The Home Office occupies a particular position vis-à-vis the public, which sometimes translates into class politics. Home secretaries are often moved by the plight of the defenceless in society: vulnerable children, elderly people plagued by rowdy teenagers on their estates, the victims of Harold Shipman (whose suicide apparently tempted David Blunkett to ‘open a bottle’). Often, these people are defenceless because they are powerless, and they are powerless because they are poor, less well educated and culturally marginalised. And yet they are still British, and deserving of the state’s defence. One former Home Office official told me that the Home Office has long been identified as the voice of the working class inside Whitehall, and feels looked down on by the Oxbridge elite in Downing Street and the Treasury. This person compared the ethos of the Home Office to that of Millwall fans: ‘No one likes us, we don’t care.’

Home secretaries see the world in Hobbesian terms, as a dangerous and frightening place, in which vulnerable people are robbed, murdered and blown up, and these things happen because the state has failed them. What’s worse, lawyers and Guardian readers – who are rarely the victims of these crimes – then criticise the state for trying harder to protect the public through surveillance and policing.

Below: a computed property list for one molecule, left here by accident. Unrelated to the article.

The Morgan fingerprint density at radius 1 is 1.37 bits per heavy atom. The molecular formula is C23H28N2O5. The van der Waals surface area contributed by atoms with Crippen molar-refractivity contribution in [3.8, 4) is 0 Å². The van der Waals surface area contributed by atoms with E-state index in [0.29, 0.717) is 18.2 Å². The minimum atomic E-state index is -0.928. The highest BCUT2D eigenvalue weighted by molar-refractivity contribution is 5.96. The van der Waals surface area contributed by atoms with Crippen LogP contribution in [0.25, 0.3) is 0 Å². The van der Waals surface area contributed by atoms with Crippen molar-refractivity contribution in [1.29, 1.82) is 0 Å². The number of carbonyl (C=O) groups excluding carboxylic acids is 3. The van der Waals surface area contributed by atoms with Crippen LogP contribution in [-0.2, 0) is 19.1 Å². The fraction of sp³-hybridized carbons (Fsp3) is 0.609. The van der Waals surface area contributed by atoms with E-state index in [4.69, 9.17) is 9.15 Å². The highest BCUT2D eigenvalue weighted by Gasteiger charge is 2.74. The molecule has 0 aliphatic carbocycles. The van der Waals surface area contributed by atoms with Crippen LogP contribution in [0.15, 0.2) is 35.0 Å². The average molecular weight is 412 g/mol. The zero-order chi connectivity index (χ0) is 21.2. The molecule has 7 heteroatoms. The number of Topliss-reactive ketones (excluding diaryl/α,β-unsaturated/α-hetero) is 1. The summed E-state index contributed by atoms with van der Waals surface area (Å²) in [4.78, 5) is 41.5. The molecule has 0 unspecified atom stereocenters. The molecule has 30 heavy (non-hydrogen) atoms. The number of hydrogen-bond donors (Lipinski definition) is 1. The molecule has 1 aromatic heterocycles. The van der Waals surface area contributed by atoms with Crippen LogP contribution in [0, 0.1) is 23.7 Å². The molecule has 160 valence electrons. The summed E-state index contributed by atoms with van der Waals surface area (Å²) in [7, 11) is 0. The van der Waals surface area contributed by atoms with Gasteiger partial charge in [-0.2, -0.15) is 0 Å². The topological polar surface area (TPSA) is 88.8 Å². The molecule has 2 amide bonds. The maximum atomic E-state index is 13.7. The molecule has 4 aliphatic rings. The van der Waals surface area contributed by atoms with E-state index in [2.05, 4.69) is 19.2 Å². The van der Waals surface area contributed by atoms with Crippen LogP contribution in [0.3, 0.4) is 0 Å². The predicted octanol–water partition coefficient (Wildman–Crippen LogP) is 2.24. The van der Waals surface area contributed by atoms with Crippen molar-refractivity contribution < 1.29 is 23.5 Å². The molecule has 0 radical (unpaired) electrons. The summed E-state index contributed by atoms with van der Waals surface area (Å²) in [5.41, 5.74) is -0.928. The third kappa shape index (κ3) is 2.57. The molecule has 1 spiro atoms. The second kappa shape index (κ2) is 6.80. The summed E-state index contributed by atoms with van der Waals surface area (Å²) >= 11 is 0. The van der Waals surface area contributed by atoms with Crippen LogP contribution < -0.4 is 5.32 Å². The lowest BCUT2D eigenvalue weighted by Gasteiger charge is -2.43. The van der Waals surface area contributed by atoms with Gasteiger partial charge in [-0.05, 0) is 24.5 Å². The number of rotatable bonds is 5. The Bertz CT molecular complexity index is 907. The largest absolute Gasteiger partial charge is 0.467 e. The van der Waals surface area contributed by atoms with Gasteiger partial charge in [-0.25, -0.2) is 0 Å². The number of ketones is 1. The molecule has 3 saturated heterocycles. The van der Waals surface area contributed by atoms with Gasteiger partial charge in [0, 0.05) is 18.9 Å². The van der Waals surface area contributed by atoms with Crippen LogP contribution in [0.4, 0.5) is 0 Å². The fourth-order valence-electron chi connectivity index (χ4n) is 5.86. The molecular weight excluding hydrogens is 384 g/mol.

Politicians have always used cultural tropes in order to build popularity and even hegemony. Thatcher spoke a nationalist, militarist language, while doing considerable harm to many of Britain’s institutions and traditions. Blair had his football, coffee mug and badly-fitting jeans. Conservatives have often struggled to find a coherent post-Blair cultural scheme, alternating between fake displays of liberalism (Cameron’s huskies) and the embarrassing reality of their party base. Right now, however, matters of nationality and cultural tradition do not seem like window-dressing: when the state is offering to look after some of us, but not all of us, the way you look, talk, behave and learn threatens to become the most important political issue of all.

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